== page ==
39th Annual Ruth K. Shartle Symposium: "The English Country House: Then and Now"
The exhibition Houghton Hall: Portrait of an English Country House evokes the grandeur of the home's spectacular interiors. Built in the 1720s for Sir Robert Walpole, Britain's first prime minister, Houghton Hall was designed as a setting for Walpole's magnificent collections of Old Master and 18th-century paintings, tapestries and Roman antiquities. Walpole's strong tradition of artistic patronage and collecting has been continued by members of the Cholmondeley family who inherited the estate in 1789.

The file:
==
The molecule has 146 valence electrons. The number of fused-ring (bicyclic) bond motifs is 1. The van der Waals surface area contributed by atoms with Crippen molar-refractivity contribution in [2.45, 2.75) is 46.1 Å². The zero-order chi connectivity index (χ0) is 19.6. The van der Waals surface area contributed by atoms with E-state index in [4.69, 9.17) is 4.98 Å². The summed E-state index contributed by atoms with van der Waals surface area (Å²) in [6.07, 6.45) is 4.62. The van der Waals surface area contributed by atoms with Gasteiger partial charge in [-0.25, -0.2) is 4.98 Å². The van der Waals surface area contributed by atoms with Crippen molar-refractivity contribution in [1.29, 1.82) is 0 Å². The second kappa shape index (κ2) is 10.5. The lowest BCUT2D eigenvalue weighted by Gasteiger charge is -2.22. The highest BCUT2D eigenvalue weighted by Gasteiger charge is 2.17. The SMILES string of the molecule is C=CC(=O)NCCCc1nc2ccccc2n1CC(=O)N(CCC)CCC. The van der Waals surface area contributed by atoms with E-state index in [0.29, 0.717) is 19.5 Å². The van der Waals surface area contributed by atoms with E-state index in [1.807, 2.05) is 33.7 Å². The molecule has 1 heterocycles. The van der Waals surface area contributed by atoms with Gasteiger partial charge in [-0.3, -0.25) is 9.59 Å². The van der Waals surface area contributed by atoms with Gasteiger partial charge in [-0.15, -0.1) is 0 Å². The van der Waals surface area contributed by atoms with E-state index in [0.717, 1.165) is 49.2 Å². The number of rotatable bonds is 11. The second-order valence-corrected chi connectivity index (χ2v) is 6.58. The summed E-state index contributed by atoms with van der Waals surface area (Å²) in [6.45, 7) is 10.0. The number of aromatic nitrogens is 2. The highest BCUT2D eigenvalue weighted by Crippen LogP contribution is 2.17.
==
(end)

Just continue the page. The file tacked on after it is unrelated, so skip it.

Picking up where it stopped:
"The English Country House: Then and Now" uses the exhibition as a springboard for a dynamic roster of speakers to explore a variety of topics, including the inception of the English country house; the decorations; dining and entertainment; the English country garden; the 20th-century campaign to save great endangered houses; and the challenges of re-creating the room settings of an English country house like Houghton Hall in the galleries of a museum.